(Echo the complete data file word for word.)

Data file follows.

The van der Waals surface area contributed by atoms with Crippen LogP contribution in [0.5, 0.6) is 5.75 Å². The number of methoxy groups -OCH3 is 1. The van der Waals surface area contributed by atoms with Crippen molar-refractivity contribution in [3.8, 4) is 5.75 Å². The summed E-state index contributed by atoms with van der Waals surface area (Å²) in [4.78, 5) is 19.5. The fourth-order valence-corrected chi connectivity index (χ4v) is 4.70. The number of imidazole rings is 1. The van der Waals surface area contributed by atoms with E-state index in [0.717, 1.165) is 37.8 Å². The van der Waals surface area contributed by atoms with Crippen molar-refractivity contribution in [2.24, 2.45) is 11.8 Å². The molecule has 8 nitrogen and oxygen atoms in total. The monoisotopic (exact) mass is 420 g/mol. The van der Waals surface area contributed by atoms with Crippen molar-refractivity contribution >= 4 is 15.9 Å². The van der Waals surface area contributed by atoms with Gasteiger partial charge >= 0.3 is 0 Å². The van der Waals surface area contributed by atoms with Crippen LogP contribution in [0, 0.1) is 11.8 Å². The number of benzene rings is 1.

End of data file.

The van der Waals surface area contributed by atoms with Crippen LogP contribution in [0.5, 0.6) is 5.75 Å². The number of methoxy groups -OCH3 is 1. The van der Waals surface area contributed by atoms with Crippen molar-refractivity contribution in [3.8, 4) is 5.75 Å². The summed E-state index contributed by atoms with van der Waals surface area (Å²) in [4.78, 5) is 19.5. The fourth-order valence-corrected chi connectivity index (χ4v) is 4.70. The number of imidazole rings is 1. The van der Waals surface area contributed by atoms with E-state index in [0.717, 1.165) is 37.8 Å². The van der Waals surface area contributed by atoms with Crippen molar-refractivity contribution in [2.24, 2.45) is 11.8 Å². The molecule has 8 nitrogen and oxygen atoms in total. The monoisotopic (exact) mass is 420 g/mol. The van der Waals surface area contributed by atoms with Crippen molar-refractivity contribution >= 4 is 15.9 Å². The van der Waals surface area contributed by atoms with Gasteiger partial charge >= 0.3 is 0 Å². The van der Waals surface area contributed by atoms with Crippen LogP contribution in [0, 0.1) is 11.8 Å². The number of benzene rings is 1.